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Mission ImposSERPble 2: User Intent and Click Through Rates

SEOmoz December 25, 2013 Comments Off

Posted by CatalystSEM

This post was originally in YouMoz, and was promoted to the main blog because it provides great value and interest to our community. The author’s views are entirely his or her own and may not reflect the views of Moz, Inc.

It’s been quite a while since I first read (and bookmarked) Slingshot SEO’s YouMoz blog post, Mission ImposSERPble: Establishing Click-through Rates, which showcased their study examining organic click-through rates (CTR) across search engine result pages. The Slingshot study is an excellent example of how one can use data to uncover trends and insights. However, that study is over two and a half years old now, and the Google search results have evolved significantly since then.

Using the Slingshot CTR study (and a few others) as inspiration, Catalyst thought it would be beneficial to take a fresh look at some of our own click-through rate data and dive into the mindset of searchers and their proclivity for clicking on the different types of modern organic Google search results.

Swing on over to Catalyst’s website and download the free Google CTR Study: How User Intent Impacts Google Click-Through Rates

**TANGENT: I’m really hoping that the Moz community’s reception of this ‘sequel’ post follows the path of some of the all-time great movie sequels (think Terminator 2, The Godfather: Part II) and not that of Jaws 2.

How is the 2013 Catalyst CTR study unique?

  • RECENT DATA: This CTR study is the most current large-scale US study available. It contains data ranging from Oct. 2012 – June 2013. Google is constantly tweaking its SERP UI, which can influence organic CTR behavior.
  • MORE DATA: This study contains more keyword data, too. The keyword set for this study spans 17,500 unique queries across 59 different websites. More data can lead to more accurate representations of the true population.
  • MORE SEGMENTS: This study segments queries into categories not covered in previous studies which allows us to compared CTR behavior attributed to different keyword types. For example, branded v. unbranded queries, and question v. non-question based queries.

How have organic CTRs changed over time?

The most significant changes since the 2011 Slingshot study is the higher CTRs for positions 3, 4, and 5.

Ranking on the first page of search results is great for achieving visibility; however, the search result for your website must be compelling enough to make searchers want to click through to your website. In fact, this study shows that having the most compelling listing in the SERPs could be more important than “ranking #1” (provided you are still ranking within the top five listings, anyway).

Read on to learn more.

Catalyst 2013 CTRs vs. Slingshot SEO 2011 CTRs

data table of Catalyst CTRs compared to Slingshot SEO CTRs

Since Slingshot’s 2011 study, click-through rates have not dramatically shifted, with the total average CTR for first page organic results dropping by just 4%.

While seemingly minor, these downward shifts could be a result of Google’s ever-evolving user interface. For example, with elements such as Product Listing Ads, Knowledge Graph information, G+ authorship snippets, and other microdata becoming more and more common in a Google SERP, users’ eyes may tend to stray further from the historical “F shape” pattern, impacting the CTR by ranking position.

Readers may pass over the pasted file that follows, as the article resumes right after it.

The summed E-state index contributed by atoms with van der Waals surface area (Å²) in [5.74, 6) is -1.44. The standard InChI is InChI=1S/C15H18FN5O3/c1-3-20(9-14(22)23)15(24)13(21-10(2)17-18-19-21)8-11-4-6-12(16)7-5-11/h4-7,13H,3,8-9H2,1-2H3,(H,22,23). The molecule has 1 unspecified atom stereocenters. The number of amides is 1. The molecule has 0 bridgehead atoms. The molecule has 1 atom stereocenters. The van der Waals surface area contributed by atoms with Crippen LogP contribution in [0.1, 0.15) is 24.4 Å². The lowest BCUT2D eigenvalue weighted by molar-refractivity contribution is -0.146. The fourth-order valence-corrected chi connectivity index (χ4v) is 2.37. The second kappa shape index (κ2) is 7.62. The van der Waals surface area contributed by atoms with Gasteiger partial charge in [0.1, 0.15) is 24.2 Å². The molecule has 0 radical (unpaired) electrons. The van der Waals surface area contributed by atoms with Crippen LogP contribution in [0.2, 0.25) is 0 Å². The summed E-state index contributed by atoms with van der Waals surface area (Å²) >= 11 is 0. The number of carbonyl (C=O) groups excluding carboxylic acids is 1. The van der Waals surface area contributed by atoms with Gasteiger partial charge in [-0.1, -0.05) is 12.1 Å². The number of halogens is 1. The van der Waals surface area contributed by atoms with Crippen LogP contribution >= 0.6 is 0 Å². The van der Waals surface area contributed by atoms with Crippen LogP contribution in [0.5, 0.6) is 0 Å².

Positions 3-5 showed slightly higher average CTRs than what Slingshot presented in 2011. A possible explanation for this shift is that users could be more aware of Paid Search listing located at the top of the results page, so in an attempt to “bypass” these results, they may have modified their browsing behavior to quickly scan/wheel-scroll past a few listings down the page.

What is the distribution of clicks across a Google SERP?

example Google search engine result page click distributions

Business owners need to understand that even if your website ranks in the first organic position for your target keyword, your site will almost certainly never receive traffic from every one of those users/searchers.

On average, the top organic SERP listing (#1) drives visits from around 17% of Google searches.

The top four positions, or typical rankings “above the fold” for many desktop users, receive 83% of first page organic clicks.

The Catalyst data also reveals that only 48% of Google searches result in a page one organic click (meaning any click on listings ranging 1-10). So what is the other 52% doing? Two things, the user either clicks on a Paid Search listing, or they “abandon” the search, which we define as:

  • Query Refinement – based on the displayed results, the user alters their search
  • Instant Satisfaction – based on the displayed results, the user gets the answer they were interested in without having to click
  • 2nd Page Organic SERP – the user navigates to other SERPs
  • Leave Search Engine – the user exits the Google search engine

How do branded query CTRs differ from unbranded queries?

Branded CTRs for top ranking terms are lower than unbranded CTRs, likely due to both user intent and the way Google presents results.

branded query CTRs vs. unbranded query CTRs

data table of branded and unbranded organic CTRs

These numbers shocked us a bit. At the surface, you might assume that listings with top rankings for branded queries would have higher CTRs than unbranded queries. But, when you take a closer look at the current Google UI and place yourself in the mindset of a searcher, our data actually seems more likely.

Consumers who search unbranded queries are often times higher in the purchasing funnel: looking for information, without a specific answer or action in mind. As a result, they may be more likely to click on the first result, particularly when the listing belongs to a strong brand that they trust.

Additionally, take a look at the example below, notice how many organic results are presented “above the fold” for a unbranded query compared to an branded query (note: these SERP screenshots were taken from 1366×768 screen resolution). There are far fewer potential organic click paths for a user to take when presented with the branded query’s result page (1 organic result v. 4.5 results). It really boils down to ‘transactional’ v. ‘informational’ queries. Typically, keywords that are more transactional (e.g. purchase intent) and/or drive higher ROI are more competitive in the PPC space and as a result will have more paid search ads encroaching on valuable SERP real estate.